Manchester United Transfer News: Club Must Meet Ander Herrera Release Clause

Joseph ZuckerFeatured ColumnistAugust 30, 2013

PRAGUE, CZECH REPUBLIC - OCTOBER 4:  Ander Herrera of Athletic Club in action during the UEFA Europa League group stage match between AC Sparta Praha and Athletic Club held on October 4, 2012 at the Stadion Letna in Prague, Czech Republic. (Photo by Michal Cizek/EuroFootball/Getty Images)
EuroFootball/Getty Images

Ander Herrera is exactly the kind of player Manchester United need in midfield.

Athletic Bilbao President Josu Urrutia revealed on the club's Twitter account that an offer had been made for the 24-year-old midfielder (h/t The Guardian):

We have had an offer for Ander Herrera. Our club is different, it is based on sentiment. Our objective isn't to make money. We received the offer last night and have communicated that we will not negotiate for our players. For a player to go, first the player must express his desire to leave the club and pay the release clause.

According to The Guardian report, the bid was for £25, and Herrera's release clause is £31 million.

With a club that needs to strengthen in the centre of midfield, this deal should be a no-brainer. Herrera is used to playing as a central midfielder, but you could realistically play him as a CDM or CAM if you wanted to. His game would be equipped to handle either position.

Herrera can do a variety of duties in midfield. He can be a playmaker who looks to provide that link in the attack.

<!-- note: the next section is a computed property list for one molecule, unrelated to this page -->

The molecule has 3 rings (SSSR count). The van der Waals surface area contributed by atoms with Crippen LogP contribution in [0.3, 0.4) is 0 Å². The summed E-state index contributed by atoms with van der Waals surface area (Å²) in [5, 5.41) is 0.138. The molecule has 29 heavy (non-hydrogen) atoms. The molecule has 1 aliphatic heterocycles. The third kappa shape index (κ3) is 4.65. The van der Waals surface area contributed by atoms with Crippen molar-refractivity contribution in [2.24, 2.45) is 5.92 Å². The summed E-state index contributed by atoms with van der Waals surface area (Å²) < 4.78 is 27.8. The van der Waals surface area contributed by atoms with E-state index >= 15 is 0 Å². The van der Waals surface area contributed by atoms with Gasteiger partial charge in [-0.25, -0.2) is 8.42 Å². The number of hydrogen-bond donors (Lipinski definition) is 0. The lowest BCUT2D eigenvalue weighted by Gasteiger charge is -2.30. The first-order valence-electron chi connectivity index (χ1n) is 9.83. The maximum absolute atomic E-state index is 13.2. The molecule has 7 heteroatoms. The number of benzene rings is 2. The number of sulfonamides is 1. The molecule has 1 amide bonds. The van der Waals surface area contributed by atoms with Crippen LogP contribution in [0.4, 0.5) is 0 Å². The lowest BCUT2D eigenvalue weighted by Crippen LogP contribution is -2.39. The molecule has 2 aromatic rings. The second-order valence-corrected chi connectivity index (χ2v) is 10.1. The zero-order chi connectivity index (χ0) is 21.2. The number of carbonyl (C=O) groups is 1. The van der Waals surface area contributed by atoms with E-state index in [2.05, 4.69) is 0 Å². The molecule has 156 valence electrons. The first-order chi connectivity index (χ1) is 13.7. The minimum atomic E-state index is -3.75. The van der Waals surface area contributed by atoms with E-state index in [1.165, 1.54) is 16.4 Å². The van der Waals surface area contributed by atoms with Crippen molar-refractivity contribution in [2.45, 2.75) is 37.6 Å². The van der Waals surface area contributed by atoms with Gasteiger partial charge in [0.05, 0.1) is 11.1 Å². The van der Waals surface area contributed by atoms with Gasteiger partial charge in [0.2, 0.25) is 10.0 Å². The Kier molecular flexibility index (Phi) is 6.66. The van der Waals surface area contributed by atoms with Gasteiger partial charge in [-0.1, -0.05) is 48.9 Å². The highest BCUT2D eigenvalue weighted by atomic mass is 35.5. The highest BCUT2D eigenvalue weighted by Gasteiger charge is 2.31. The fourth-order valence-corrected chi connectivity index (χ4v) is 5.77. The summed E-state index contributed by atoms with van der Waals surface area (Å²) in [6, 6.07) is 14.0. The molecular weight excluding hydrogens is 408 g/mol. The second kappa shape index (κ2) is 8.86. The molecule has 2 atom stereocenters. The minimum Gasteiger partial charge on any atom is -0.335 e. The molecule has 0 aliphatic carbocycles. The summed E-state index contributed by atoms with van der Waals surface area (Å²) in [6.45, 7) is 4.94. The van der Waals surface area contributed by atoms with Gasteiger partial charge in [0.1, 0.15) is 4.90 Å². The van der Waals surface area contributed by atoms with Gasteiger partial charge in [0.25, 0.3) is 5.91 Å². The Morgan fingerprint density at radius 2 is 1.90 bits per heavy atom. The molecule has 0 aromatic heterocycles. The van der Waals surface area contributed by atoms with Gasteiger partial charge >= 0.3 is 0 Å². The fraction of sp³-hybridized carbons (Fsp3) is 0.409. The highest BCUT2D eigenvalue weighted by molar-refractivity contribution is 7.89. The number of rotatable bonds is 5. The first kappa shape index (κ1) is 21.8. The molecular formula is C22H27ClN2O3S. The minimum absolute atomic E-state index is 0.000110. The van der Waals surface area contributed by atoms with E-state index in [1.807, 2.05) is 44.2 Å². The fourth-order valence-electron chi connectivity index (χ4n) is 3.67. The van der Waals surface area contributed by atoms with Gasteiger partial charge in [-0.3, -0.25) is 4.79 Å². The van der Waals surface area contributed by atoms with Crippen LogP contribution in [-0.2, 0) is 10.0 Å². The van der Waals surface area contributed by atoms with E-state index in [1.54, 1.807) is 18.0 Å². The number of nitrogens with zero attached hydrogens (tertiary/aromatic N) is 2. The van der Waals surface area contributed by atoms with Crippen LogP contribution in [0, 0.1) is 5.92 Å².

Playing in a more direct style with Bilbao, he didn't have a high pass success rate (80.9). He did hit 4.3 long balls a game—the same amount as Cesc Fabregas—and 0.4 through balls a game—the same amount as Luka Modric, Lionel Messi and Thiago Alcantara.

When his club loses the ball, he's got no problem dropping back and going into defensive mode. According to WhoScored, Herrera executed an average of four tackles a game, tied for sixth in La Liga.

Squawka also posted some interesting stats on Twitter.

Herrera would give David Moyes a lot of flexibility in his tactical plan. The young Spaniard could play a little closer to the attack and let Michael Carrick and Tom Cleverley be the midfield pair, or Shinji Kagawa could play in his preferred CAM role, and Herrera could play next to Carrick.

Most supporters will be turned off the transfer fee. It's a concern not without its merits, as £31 million would be a lot to pay for a player like Herrera. Unfortunately, that's how the transfer market works. Common sense is thrown out of the window when it comes to a player's value. Players are worth whatever the market will bare.

In this case, United would have to pay a bit over the odds for the Spanish midfielder. Sometimes you have to do that if you're a big club, and there's no doubt United have the resources to do so.

Real Madrid weren't afraid to spend £34 million on Asier Illarramendi. The general consensus of that deal is that while Madrid did pay over the odds, they got the long term successor to Xabi Alonso, so it's a smart purchase.

By going above and beyond to sign Herrera, Moyes and Ed Woodward would be sending the message that no transfer fee is going to stop them from signing the right player—at least in the right circumstances. They won't be afraid to throw in that extra couple of million dollars in order to secure a player's signature. That would appease the group of supporters who wonder if Woodward is more concerned with the bottom line, rather than getting deals done.

This doesn't really hurt United's negotiating power all that much, either, as everybody knows they're one of the richest clubs in the world. The club can't play like they've got little money to spend in the transfer market.

If the Red Devils are willing to make an offer of £25 million, what's the big deal in throwing another £6 million? You don't want to become like Arsenal, where you always hold firm on your valuation and let a couple of million pounds stop you from adding good players.